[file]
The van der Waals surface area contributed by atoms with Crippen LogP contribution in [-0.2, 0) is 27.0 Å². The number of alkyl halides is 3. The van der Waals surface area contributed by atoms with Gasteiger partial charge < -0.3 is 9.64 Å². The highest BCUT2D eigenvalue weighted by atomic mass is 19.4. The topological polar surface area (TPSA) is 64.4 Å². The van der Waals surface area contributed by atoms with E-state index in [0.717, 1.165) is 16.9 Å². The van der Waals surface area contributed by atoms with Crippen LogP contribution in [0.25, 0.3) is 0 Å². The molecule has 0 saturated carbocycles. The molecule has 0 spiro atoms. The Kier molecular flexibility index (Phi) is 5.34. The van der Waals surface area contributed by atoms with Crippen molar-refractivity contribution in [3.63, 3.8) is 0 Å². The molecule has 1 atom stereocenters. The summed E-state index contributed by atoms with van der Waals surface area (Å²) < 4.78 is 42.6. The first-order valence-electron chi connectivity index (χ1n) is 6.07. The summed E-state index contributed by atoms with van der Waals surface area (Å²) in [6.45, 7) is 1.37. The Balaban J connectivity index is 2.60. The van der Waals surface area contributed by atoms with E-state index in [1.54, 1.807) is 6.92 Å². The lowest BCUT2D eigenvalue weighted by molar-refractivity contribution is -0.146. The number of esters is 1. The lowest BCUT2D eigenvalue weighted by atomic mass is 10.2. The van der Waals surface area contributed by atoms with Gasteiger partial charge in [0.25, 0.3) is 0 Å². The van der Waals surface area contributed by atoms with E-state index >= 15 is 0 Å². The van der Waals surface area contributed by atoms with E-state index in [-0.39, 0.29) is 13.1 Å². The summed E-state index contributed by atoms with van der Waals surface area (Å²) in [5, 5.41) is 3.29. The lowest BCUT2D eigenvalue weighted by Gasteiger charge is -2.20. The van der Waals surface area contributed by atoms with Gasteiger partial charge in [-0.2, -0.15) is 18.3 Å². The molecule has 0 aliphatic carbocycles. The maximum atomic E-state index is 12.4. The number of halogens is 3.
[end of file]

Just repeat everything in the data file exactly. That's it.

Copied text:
The van der Waals surface area contributed by atoms with Crippen LogP contribution in [-0.2, 0) is 27.0 Å². The number of alkyl halides is 3. The van der Waals surface area contributed by atoms with Gasteiger partial charge < -0.3 is 9.64 Å². The highest BCUT2D eigenvalue weighted by atomic mass is 19.4. The topological polar surface area (TPSA) is 64.4 Å². The van der Waals surface area contributed by atoms with E-state index in [0.717, 1.165) is 16.9 Å². The van der Waals surface area contributed by atoms with Crippen LogP contribution in [0.25, 0.3) is 0 Å². The molecule has 0 saturated carbocycles. The molecule has 0 spiro atoms. The Kier molecular flexibility index (Phi) is 5.34. The van der Waals surface area contributed by atoms with Crippen molar-refractivity contribution in [3.63, 3.8) is 0 Å². The molecule has 1 atom stereocenters. The summed E-state index contributed by atoms with van der Waals surface area (Å²) < 4.78 is 42.6. The first-order valence-electron chi connectivity index (χ1n) is 6.07. The summed E-state index contributed by atoms with van der Waals surface area (Å²) in [6.45, 7) is 1.37. The Balaban J connectivity index is 2.60. The van der Waals surface area contributed by atoms with E-state index in [1.54, 1.807) is 6.92 Å². The lowest BCUT2D eigenvalue weighted by molar-refractivity contribution is -0.146. The number of esters is 1. The lowest BCUT2D eigenvalue weighted by atomic mass is 10.2. The van der Waals surface area contributed by atoms with Gasteiger partial charge in [0.25, 0.3) is 0 Å². The van der Waals surface area contributed by atoms with E-state index >= 15 is 0 Å². The van der Waals surface area contributed by atoms with E-state index in [-0.39, 0.29) is 13.1 Å². The summed E-state index contributed by atoms with van der Waals surface area (Å²) in [5, 5.41) is 3.29. The lowest BCUT2D eigenvalue weighted by Gasteiger charge is -2.20. The van der Waals surface area contributed by atoms with Gasteiger partial charge in [-0.2, -0.15) is 18.3 Å². The molecule has 0 aliphatic carbocycles. The maximum atomic E-state index is 12.4. The number of halogens is 3.